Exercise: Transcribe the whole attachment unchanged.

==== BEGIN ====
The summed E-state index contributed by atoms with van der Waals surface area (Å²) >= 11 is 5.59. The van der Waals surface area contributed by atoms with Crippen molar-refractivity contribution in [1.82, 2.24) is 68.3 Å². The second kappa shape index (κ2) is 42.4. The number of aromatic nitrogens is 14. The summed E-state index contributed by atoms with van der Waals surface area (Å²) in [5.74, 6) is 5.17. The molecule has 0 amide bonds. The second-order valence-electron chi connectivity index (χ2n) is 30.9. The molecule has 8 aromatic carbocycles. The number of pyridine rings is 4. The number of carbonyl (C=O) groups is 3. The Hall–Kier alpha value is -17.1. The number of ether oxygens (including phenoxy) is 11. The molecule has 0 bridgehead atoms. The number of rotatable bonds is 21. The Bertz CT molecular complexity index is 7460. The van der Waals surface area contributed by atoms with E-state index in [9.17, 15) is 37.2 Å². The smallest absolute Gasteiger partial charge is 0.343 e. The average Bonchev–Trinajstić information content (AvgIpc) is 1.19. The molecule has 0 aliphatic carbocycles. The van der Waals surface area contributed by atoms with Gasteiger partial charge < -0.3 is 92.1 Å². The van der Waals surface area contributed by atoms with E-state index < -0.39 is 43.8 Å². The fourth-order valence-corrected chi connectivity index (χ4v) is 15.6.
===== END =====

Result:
The summed E-state index contributed by atoms with van der Waals surface area (Å²) >= 11 is 5.59. The van der Waals surface area contributed by atoms with Crippen molar-refractivity contribution in [1.82, 2.24) is 68.3 Å². The second kappa shape index (κ2) is 42.4. The number of aromatic nitrogens is 14. The summed E-state index contributed by atoms with van der Waals surface area (Å²) in [5.74, 6) is 5.17. The molecule has 0 amide bonds. The second-order valence-electron chi connectivity index (χ2n) is 30.9. The molecule has 8 aromatic carbocycles. The number of pyridine rings is 4. The number of carbonyl (C=O) groups is 3. The Hall–Kier alpha value is -17.1. The number of ether oxygens (including phenoxy) is 11. The molecule has 0 bridgehead atoms. The number of rotatable bonds is 21. The Bertz CT molecular complexity index is 7460. The van der Waals surface area contributed by atoms with E-state index in [9.17, 15) is 37.2 Å². The smallest absolute Gasteiger partial charge is 0.343 e. The average Bonchev–Trinajstić information content (AvgIpc) is 1.19. The molecule has 0 aliphatic carbocycles. The van der Waals surface area contributed by atoms with Gasteiger partial charge < -0.3 is 92.1 Å². The van der Waals surface area contributed by atoms with E-state index < -0.39 is 43.8 Å². The fourth-order valence-corrected chi connectivity index (χ4v) is 15.6.